Lecture 74- The Attributes of God- Similar and Dissimilar- Knowledge

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The Attributes of God- Similar and Dissimilar: Knowledge

Rev. Brian L. Kachelmeier

In this lecture, we will continue our discussion with the similar attribute of knowledge.  As we said before, this attribute is shared in common between God and man.  Of course, it is displayed in a lesser, imperfect, and finite degree in man.  Man has the attribute of knowledge.  But, this knowledge is limited.  Man must learn in order to increase in knowledge.  Knowledge is acquired through study, observation, perception, deduction, and induction.  It takes time to gain knowledge.  Man does not know the future. On the other hand, God’s knowledge is not limited in quantity.  God knows all things.  God does not need to learn.  He knows all since the beginning.  God is not in a state of growing in His understanding of things.  He knows all things directly and at once.

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The Attributes of God- Similar and Dissimilar- Knowledge

Lecture 73- The Attributes of God- Similar and Dissimilar- Life

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The Attributes of God- Similar and Dissimilar: Life

Rev. Brian L. Kachelmeier

For the purpose of studying and meditation upon the attributes of God, we will make a designation between those attributes which are similar and those that are dissimilar.  When we refer to “similar” attributes, we are talking about those attributes that are found in an imperfect state in man.  They are similar because man shares in a lesser degree that same attributes.  Yet, these attributes are attributed to God in a higher degree.  They are perfect and infinite.  For example, man has the attribute of knowledge.  However, human knowledge is limited.  God’s knowledge is perfect and absolute. Whereas we grow in knowledge, God does not grow in knowledge. On the other hand, when we refer to attributes that are “dissimilar,” we are talking about those attributes that are not found in man.  For example, man is not eternal.  Man is mortal.  There was a time when man did not exist.  “Dissimilar” attributes are those attributes in which man does not share in common with God. In this lecture, we begin our conversation about “similar” attributes with the attribute of life.

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 The Attributes of God- Similar and Dissimilar- Life

Christ in the Old Testament- Deuteronomy 30

Christ in the Old TestamentPastor Kachelmeier is the guest on Issues, Etc. talking about Christ in Deuteronomy chapter 30Moses writes, “See, I have set before you today life and good, death and evil.” (Deuteronomy 30:15, ESV) And again he says, “I call heaven and earth to witness against you today, that I have set before you life and death, blessing and curse. Therefore choose life, that you and your offspring may live,” (Deuteronomy 30:19, ESV) If this is an exercise in intellectual decision and an act of the will, why do we need Jesus. Moses can just tell us what to do and we can do it, right?   (click here to listen to the interview on Issues, Etc.)

Lecture 72- Characteristics of the Word of God- Clarity Part 4

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Characteristics of the Word of God- Clarity Part 4

Rev. Brian L. Kachelmeier

The clarity of Scripture is not a magical characteristic.  Rather it is a characteristic that is essential to communicating the divine truth for the benefit of bringing knowledge to the reader and hearer.  The written word brings the revelation of divine things to people who do not know these things by nature.  The purpose of God’s word is to bestow faith on the hearer. Thus, the Apostle Paul says, “faith comes by hearing the word of Christ.”  The word of Christ brings faith in Christ, faith in who He is and what He has done.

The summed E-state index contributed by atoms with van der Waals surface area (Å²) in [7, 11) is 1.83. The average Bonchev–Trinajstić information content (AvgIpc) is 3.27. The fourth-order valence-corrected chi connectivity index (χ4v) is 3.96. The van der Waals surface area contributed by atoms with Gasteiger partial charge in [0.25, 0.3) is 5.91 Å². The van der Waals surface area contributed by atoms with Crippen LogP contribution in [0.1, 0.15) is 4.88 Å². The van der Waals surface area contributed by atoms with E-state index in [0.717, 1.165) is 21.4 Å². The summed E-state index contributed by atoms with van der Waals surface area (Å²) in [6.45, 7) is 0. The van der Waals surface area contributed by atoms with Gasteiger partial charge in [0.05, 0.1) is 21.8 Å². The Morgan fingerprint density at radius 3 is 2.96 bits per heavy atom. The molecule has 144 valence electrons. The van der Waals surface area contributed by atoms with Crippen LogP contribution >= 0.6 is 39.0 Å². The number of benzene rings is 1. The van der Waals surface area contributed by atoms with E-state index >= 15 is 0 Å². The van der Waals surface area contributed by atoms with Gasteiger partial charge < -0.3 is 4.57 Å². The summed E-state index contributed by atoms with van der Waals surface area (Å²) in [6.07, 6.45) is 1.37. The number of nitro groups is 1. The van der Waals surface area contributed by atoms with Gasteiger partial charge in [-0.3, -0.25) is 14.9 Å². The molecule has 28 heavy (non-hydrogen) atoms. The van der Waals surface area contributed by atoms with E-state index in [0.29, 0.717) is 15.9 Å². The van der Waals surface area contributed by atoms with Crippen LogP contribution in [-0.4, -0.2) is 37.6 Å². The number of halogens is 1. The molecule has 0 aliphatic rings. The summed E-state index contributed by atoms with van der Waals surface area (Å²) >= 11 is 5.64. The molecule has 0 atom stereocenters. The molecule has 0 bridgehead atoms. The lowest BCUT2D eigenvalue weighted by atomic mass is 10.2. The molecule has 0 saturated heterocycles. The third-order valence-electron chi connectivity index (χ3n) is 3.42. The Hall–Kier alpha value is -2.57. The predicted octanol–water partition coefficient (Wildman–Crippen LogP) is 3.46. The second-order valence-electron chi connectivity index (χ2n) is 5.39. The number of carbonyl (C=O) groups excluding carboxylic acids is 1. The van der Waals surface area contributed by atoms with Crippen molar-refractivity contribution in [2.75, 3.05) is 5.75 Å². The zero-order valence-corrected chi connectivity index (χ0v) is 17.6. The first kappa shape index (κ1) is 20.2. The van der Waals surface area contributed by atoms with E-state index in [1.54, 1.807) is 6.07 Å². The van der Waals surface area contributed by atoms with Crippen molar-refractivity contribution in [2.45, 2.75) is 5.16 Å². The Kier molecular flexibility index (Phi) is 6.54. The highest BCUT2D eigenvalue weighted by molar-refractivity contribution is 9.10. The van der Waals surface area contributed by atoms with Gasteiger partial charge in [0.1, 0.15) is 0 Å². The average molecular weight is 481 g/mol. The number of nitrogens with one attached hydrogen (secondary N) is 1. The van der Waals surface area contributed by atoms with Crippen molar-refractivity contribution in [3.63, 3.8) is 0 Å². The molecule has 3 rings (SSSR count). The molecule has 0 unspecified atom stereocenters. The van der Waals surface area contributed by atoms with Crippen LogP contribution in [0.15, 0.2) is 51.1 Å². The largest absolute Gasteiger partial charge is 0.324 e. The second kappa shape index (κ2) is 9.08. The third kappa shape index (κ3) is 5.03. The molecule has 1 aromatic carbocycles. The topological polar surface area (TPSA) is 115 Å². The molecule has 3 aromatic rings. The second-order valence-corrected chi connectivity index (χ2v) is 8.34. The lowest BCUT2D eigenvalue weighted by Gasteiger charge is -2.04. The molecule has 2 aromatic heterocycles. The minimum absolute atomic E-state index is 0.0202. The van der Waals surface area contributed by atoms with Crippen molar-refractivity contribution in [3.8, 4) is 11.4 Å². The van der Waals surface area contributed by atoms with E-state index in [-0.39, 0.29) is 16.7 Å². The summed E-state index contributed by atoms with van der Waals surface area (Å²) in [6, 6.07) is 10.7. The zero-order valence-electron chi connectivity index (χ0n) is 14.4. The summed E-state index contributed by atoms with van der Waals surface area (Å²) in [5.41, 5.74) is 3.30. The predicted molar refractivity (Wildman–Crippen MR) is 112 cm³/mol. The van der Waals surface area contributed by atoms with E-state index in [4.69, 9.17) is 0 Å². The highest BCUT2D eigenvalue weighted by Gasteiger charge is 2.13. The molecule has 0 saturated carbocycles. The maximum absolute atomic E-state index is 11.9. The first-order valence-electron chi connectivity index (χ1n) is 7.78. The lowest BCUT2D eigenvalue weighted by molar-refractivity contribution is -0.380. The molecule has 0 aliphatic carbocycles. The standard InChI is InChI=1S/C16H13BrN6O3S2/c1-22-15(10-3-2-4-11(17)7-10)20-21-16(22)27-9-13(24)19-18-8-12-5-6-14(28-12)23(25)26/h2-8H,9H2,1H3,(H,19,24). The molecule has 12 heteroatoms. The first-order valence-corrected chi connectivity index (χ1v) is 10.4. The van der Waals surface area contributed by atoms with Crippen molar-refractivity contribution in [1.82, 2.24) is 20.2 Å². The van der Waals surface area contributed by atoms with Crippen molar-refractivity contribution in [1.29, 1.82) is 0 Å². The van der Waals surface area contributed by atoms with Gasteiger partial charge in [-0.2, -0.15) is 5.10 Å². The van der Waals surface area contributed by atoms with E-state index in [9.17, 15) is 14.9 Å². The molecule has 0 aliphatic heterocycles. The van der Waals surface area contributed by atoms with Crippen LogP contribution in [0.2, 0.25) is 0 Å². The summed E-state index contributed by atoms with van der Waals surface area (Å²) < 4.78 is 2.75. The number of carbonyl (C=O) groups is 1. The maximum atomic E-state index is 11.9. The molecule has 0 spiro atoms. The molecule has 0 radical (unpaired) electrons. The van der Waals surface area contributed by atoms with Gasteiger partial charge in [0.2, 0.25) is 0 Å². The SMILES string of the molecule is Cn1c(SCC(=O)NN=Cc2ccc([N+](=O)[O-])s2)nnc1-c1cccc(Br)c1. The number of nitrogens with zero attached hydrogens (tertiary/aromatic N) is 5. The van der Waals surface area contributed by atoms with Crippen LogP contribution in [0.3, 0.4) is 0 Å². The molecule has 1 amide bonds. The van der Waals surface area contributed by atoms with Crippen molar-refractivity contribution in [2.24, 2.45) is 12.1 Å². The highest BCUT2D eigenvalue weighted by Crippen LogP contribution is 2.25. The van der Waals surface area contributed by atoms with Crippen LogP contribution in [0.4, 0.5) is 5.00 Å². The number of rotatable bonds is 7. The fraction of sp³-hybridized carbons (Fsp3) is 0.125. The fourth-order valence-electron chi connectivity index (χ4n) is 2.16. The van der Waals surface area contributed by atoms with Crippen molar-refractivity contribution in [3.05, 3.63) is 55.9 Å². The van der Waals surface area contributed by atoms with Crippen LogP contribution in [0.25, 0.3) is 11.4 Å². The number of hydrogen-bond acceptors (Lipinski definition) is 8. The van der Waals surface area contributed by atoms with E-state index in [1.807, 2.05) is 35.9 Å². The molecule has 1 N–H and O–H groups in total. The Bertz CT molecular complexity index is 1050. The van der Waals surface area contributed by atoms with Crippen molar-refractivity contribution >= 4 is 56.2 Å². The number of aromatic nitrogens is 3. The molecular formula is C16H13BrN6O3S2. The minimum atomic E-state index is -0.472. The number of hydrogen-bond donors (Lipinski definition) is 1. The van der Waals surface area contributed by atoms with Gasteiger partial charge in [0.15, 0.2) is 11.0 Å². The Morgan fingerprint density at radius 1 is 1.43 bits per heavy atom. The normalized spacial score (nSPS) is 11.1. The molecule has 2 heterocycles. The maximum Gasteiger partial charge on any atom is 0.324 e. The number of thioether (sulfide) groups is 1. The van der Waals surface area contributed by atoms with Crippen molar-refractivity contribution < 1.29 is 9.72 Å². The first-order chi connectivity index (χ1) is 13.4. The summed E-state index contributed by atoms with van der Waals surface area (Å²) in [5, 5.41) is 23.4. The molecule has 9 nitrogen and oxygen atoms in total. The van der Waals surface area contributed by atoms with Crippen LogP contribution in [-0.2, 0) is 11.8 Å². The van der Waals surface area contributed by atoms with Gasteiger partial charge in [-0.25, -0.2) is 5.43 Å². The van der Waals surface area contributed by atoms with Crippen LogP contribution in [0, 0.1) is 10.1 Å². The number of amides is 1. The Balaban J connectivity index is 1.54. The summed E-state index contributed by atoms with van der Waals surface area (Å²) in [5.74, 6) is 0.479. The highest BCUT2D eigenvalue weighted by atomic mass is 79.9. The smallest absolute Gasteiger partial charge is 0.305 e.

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The Characteristics of the Word of God- Clarity Part 4

Christ in the Old Testament- Isaiah 58

Christ in the Old TestamentPastor Kachelmeier is the guest on Issues, Etc. talking about Christ in Isaiah chapter 58. In this passage we learn about how Christ fills meaning into fasting. In fasting, one embraces the passion of hunger that cannot be controlled. This passion of hunger drives action. Either we move toward God or a way from God. Hungers should move us toward God who is the source of our food. He opens His hands and satisfies the desires of every living thing (Psalm 145:16). It should move us to pray “ there is nothing on earth that I desire besides you.” (Psalm 73:25) Likewise, hunger should moves us toward the needs of our neighbor who is lacking food so that we have compassion upon him. Yet, in fasting their is the temptation to move away from God. Christ our Lord fasted for forty days in the wilderness and overcame the temptation of the devil. He fasted and fed the poor. He is the love of God incarnate. He is the love of neighbor incarnate.  (click here to listen to the interview on Issues, Etc.)

Christ in the Old Testament- 1 Samuel 1

Christ in the Old TestamentPastor Kachelmeier is the guest on Issues, Etc. talking about Christ in 1 Samuel chapter 1. In this passage we learn about how Christ fills the Old Testament scriptures with meaning. In a passage like this, there is no direct prophecy about the Coming Christ. There is no direct discourse in which God is speaking to Hannah. In fact, Hannah isn’t even mentioned in the New Testament scriptures. Here we are given an image of God who desires to be in the midst of His afflicted people, hearing their prayers and answering their pleas for mercy. Hannah goes to the place where God is present for her pointing to the Incarnate God who comes to share in our afflictions by taking up our sorrows and being afflicted for us in order to bring us into His presence.   (click here to listen to the interview on Issues, Etc.)